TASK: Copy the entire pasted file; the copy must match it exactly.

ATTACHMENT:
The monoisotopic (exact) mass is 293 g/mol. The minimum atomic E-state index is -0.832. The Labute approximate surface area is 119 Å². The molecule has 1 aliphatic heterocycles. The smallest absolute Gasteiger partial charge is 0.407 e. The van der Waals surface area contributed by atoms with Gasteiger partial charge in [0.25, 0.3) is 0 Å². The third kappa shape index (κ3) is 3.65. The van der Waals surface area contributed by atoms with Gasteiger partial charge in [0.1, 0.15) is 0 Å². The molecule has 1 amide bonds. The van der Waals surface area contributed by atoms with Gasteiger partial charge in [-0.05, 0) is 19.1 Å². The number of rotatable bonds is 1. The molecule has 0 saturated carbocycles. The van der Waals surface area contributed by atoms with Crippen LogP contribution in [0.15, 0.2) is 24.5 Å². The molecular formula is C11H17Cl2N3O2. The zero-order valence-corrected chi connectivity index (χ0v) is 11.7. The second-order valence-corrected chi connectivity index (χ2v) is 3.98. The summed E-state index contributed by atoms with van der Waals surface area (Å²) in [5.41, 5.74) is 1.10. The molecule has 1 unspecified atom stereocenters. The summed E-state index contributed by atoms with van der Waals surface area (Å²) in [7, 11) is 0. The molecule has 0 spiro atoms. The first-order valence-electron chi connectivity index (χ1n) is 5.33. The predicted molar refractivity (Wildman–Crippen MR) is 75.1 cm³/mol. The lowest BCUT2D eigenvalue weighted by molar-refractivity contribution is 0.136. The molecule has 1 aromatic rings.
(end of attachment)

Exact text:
The monoisotopic (exact) mass is 293 g/mol. The minimum atomic E-state index is -0.832. The Labute approximate surface area is 119 Å². The molecule has 1 aliphatic heterocycles. The smallest absolute Gasteiger partial charge is 0.407 e. The van der Waals surface area contributed by atoms with Gasteiger partial charge in [0.25, 0.3) is 0 Å². The third kappa shape index (κ3) is 3.65. The van der Waals surface area contributed by atoms with Gasteiger partial charge in [0.1, 0.15) is 0 Å². The molecule has 1 amide bonds. The van der Waals surface area contributed by atoms with Gasteiger partial charge in [-0.05, 0) is 19.1 Å². The number of rotatable bonds is 1. The molecule has 0 saturated carbocycles. The van der Waals surface area contributed by atoms with Crippen LogP contribution in [0.15, 0.2) is 24.5 Å². The molecular formula is C11H17Cl2N3O2. The zero-order valence-corrected chi connectivity index (χ0v) is 11.7. The second-order valence-corrected chi connectivity index (χ2v) is 3.98. The summed E-state index contributed by atoms with van der Waals surface area (Å²) in [5.41, 5.74) is 1.10. The molecule has 1 unspecified atom stereocenters. The summed E-state index contributed by atoms with van der Waals surface area (Å²) in [7, 11) is 0. The molecule has 0 spiro atoms. The first-order valence-electron chi connectivity index (χ1n) is 5.33. The predicted molar refractivity (Wildman–Crippen MR) is 75.1 cm³/mol. The lowest BCUT2D eigenvalue weighted by molar-refractivity contribution is 0.136. The molecule has 1 aromatic rings.